A federal judge’s ruling early this year has opened the door for hemp food and body-care products to find their way onto shelves in the U.S. marketplace. The 9th U.S. Circuit Court of Appeals ruled that the Drug Enforcement Administration had overstepped the bounds of controlled substance laws when it attempted to ban foods containing trace elements of delta-9-tetrahydrocannabinol, more commonly known as THC (the psychoactive component of cannabis). Unless the Justice Department appeals the decision to the Supreme Court — which it had not done by press time — the ruling marks an end to a ban on the sale of hemp products for human consumption.
Hemp is easy and inexpensive to grow and can be made into a variety of everyday products, including paper, fiber, food and fuel. Though it is derived from the same plant species (Cannabis sativa) as marijuana, hemp contains only a trace of THC — an amount comparable to the amount of opiates in poppy seeds. For comparison, hemp contains about 0.3 to 1.5 percent THC, whereas marijuana contains approximately 10 percent or more THC.
Hemp: A Nutritional Powerhouse
• Excellent source of omega-3 and
omega-6 fatty acids
• High in fiber
• Good source of protein
• Contains all essential amino acids
• Rich in vitamins and minerals, such as
vitamins E and C
Hemp seeds (and their oil) are high in protein, rich in omega-3 and omega-6 fatty acids, and are used in food and an increasing number of body-care products. In the last few years, the hemp foods industry has exploded from less than $1 million a year to more than $7 million in retail sales, primarily in Canada, where hemp is legal. According to David Bronner, chairman of the Hemp Trade Association committee and principal of Dr. Bronner’s Magic Soaps, the ruling is going to blow the market for hemp products wide open. “The decision ... is a huge boost to the hemp food market, and we expect to see many more hemp food products on store shelves,” Bronner said.
Hemp Oil’s Healthy Habits
Hemp seed oil, available at health-food stores, is a true nutritional powerhouse. The oil contains compounds that can benefit heart health, help support good mood and protect the skin from free-radical damage after excess sun exposure. The oil is a rich source of omega-6 (linoleic) and omega-3 (linolenic) essential fatty acids (EFAs). EFAs are essential because they lubricate the skin and tissues and cause cell membranes to function normally.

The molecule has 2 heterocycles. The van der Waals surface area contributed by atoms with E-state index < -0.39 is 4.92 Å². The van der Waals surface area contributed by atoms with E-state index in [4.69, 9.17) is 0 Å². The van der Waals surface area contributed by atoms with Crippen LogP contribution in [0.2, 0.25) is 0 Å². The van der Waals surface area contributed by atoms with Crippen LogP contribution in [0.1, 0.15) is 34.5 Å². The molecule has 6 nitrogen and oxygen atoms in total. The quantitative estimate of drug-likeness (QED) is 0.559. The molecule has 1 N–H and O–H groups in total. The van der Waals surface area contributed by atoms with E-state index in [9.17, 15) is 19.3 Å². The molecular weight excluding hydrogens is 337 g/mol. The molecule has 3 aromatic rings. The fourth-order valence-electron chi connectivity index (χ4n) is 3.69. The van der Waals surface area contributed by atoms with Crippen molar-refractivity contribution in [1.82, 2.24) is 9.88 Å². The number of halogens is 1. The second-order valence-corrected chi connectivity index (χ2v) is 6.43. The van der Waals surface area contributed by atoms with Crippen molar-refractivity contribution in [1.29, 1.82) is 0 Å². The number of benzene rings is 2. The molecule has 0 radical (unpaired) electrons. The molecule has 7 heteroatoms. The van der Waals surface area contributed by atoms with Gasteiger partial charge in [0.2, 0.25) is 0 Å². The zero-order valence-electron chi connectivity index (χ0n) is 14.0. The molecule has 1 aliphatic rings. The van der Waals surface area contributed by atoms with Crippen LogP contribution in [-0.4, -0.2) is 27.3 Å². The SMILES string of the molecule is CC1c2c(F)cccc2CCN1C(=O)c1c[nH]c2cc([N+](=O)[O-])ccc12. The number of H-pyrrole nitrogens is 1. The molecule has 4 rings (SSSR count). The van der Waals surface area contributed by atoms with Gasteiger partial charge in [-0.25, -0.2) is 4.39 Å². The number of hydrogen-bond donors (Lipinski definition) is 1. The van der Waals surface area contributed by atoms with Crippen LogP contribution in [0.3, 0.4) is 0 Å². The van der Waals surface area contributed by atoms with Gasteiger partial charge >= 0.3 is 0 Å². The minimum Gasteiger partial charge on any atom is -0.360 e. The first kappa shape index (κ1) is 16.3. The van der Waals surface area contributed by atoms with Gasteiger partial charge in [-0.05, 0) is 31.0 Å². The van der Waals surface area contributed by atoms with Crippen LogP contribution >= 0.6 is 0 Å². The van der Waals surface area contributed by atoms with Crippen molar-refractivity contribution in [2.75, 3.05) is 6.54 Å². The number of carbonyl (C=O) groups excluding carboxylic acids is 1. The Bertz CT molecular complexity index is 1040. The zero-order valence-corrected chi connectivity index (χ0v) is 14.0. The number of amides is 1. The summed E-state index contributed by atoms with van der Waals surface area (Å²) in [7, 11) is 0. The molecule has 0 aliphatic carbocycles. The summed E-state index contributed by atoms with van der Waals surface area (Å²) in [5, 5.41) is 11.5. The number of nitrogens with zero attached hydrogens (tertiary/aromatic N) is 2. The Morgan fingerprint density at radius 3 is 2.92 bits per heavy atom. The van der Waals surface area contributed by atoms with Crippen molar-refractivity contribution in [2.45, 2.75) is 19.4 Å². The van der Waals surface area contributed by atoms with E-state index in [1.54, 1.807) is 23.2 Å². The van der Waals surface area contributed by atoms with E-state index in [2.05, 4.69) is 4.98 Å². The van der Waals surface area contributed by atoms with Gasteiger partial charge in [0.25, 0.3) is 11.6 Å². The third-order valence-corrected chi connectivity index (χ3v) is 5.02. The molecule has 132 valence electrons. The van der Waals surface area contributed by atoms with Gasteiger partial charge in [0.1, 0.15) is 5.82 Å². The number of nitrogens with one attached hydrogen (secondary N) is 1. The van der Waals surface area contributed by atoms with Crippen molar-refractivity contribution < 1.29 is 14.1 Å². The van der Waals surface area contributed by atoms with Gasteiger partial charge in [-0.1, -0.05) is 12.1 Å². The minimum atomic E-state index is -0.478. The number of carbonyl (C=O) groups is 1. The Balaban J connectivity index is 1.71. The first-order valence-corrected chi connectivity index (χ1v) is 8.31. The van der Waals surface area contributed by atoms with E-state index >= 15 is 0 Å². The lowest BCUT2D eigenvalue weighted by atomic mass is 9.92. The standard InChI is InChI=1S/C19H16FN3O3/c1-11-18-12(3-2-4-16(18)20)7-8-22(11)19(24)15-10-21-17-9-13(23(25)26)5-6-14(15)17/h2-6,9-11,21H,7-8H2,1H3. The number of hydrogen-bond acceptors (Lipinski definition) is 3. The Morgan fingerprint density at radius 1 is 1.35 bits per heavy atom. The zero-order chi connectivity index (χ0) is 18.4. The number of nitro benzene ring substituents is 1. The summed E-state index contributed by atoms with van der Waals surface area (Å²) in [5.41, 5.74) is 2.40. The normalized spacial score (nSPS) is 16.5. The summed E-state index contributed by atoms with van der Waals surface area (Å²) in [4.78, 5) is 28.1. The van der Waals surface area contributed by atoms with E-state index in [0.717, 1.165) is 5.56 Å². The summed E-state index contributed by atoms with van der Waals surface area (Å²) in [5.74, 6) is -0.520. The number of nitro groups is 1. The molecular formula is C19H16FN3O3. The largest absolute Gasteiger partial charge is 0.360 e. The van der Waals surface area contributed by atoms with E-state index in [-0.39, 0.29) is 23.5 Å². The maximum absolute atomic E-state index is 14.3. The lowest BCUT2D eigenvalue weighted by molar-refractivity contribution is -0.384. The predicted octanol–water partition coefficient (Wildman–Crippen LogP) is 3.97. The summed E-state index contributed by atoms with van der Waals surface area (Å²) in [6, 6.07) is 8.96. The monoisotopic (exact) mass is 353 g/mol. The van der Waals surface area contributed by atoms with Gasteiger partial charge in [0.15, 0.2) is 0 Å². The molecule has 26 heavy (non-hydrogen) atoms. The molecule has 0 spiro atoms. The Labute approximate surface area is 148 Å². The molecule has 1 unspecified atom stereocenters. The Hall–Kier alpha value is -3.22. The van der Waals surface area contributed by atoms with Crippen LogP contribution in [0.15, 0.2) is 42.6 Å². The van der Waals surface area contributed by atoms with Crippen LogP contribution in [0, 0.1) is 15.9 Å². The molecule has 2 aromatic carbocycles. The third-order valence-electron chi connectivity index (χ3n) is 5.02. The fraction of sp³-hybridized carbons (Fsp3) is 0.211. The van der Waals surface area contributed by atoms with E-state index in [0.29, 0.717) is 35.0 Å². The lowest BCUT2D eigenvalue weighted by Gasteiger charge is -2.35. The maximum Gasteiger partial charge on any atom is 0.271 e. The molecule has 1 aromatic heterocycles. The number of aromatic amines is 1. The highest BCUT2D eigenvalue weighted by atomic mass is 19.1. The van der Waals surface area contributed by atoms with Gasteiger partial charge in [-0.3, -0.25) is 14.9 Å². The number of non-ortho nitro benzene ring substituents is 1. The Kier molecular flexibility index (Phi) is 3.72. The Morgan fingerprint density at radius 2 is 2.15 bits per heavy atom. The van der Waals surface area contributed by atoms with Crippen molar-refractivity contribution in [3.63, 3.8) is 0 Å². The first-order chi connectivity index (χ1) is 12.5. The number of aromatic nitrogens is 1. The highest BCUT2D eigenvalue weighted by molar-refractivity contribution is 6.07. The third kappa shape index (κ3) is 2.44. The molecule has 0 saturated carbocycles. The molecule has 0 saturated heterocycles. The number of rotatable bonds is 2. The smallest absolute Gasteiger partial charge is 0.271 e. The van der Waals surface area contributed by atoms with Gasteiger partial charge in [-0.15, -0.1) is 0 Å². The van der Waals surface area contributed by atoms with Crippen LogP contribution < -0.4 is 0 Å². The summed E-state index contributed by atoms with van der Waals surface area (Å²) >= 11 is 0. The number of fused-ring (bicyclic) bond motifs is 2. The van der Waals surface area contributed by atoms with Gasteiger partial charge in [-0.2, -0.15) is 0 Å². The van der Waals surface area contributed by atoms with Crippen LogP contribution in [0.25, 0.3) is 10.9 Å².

Getting ample EFAs in your diet can help improve some skin conditions, such as dryness, dandruff and hair loss.
Here are some tips for using hemp seed oil:
• Hemp oil tastes quite good. It has a dark-green color and a nutty flavor. Use it on salads, baked potatoes or popcorn.
• The perfect dose: 2 to 4 teaspoons of hemp seed oil daily (depending on weight) fulfills your daily requirement of essential fatty acids.
• Don’t cook with hemp oil. At high temperatures, unhealthy byproducts are formed from the unsaturated fatty acids.
• Hemp oil often is sold in tinted or dark bottles to protect it from light (this is also true of other unrefined, cold-pressed oils).
• After opening your hemp oil, store it in the refrigerator and use it within six months.
Happy, Hemp-y Foods
Look for hemp in these food products:
- Coffee blends
- Corn chips
- Nutrition bars
- Pancake mixes
- Nut butters
- Protein powders
- Milk substitutes
- Vegetarian burgers
- Salad dressing
The Missing Health Link?
Many researchers believe fatty acids may be the missing link in a number of unsolved diseases. EFAs are being used by an increasing number of health-care practitioners to treat chronic inflammatory conditions, such as lupus, arthritis and psoriasis, sometimes with dramatic results. Hemp also may help improve your blood cholesterol profile and reduce your risk of heart attack and stroke.
Hemp seed oil is one of the healthiest oils because it is available with no solvent extraction and contains an excellent balance of linoleic and linolenic fatty acids (in a 3:1 ratio) — even better than flaxseed oil, which is 1:5.
Clothing and accessories
For Mood and Brain
EFAs are associated with mood and mental functioning, so hemp may help you stay cheery and keep your brain working smoothly. EFAs are essential for proper brain development and function of the brain and nervous system. Some researchers believe that the amount and type of polyunsaturated fatty acids (including EFAs) in your blood can affect both mood and behavior; so if your brain doesn’t have access to the right amount and quality of fatty acids, you might be more prone to depression and hostility.
Hemp seed oil also contains 2 to 4 percent of gamma-linolenic acid (GLA), the well- known ingredient of evening primrose oil and black currant seed oil, which also can support a healthy mind. Numerous studies have shown that GLA is often effective for reducing symptoms of skin ailments, such as eczema.
Kathryn Compton and Amy Mayfield are the editor in chief and editor, respectively, of Herbs for Health.